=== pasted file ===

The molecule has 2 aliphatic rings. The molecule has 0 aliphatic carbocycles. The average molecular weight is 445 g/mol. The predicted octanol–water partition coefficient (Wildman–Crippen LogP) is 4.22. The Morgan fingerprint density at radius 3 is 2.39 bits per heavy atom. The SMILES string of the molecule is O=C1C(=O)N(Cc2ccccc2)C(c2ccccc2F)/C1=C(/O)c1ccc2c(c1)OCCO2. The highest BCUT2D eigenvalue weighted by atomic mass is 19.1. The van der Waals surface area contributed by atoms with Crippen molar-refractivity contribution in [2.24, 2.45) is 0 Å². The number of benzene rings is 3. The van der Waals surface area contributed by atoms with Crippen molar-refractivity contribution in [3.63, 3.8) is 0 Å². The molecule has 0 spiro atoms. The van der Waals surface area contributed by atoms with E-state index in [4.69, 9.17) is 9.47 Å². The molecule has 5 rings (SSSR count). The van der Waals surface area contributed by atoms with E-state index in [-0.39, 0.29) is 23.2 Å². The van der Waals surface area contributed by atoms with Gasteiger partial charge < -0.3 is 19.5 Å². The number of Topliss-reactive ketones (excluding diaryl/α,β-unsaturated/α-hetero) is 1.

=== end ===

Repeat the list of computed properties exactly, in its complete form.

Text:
The molecule has 2 aliphatic rings. The molecule has 0 aliphatic carbocycles. The average molecular weight is 445 g/mol. The predicted octanol–water partition coefficient (Wildman–Crippen LogP) is 4.22. The Morgan fingerprint density at radius 3 is 2.39 bits per heavy atom. The SMILES string of the molecule is O=C1C(=O)N(Cc2ccccc2)C(c2ccccc2F)/C1=C(/O)c1ccc2c(c1)OCCO2. The highest BCUT2D eigenvalue weighted by atomic mass is 19.1. The van der Waals surface area contributed by atoms with Crippen molar-refractivity contribution in [2.24, 2.45) is 0 Å². The number of benzene rings is 3. The van der Waals surface area contributed by atoms with Crippen molar-refractivity contribution in [3.63, 3.8) is 0 Å². The molecule has 0 spiro atoms. The van der Waals surface area contributed by atoms with E-state index in [4.69, 9.17) is 9.47 Å². The molecule has 5 rings (SSSR count). The van der Waals surface area contributed by atoms with E-state index in [-0.39, 0.29) is 23.2 Å². The van der Waals surface area contributed by atoms with Gasteiger partial charge < -0.3 is 19.5 Å². The number of Topliss-reactive ketones (excluding diaryl/α,β-unsaturated/α-hetero) is 1.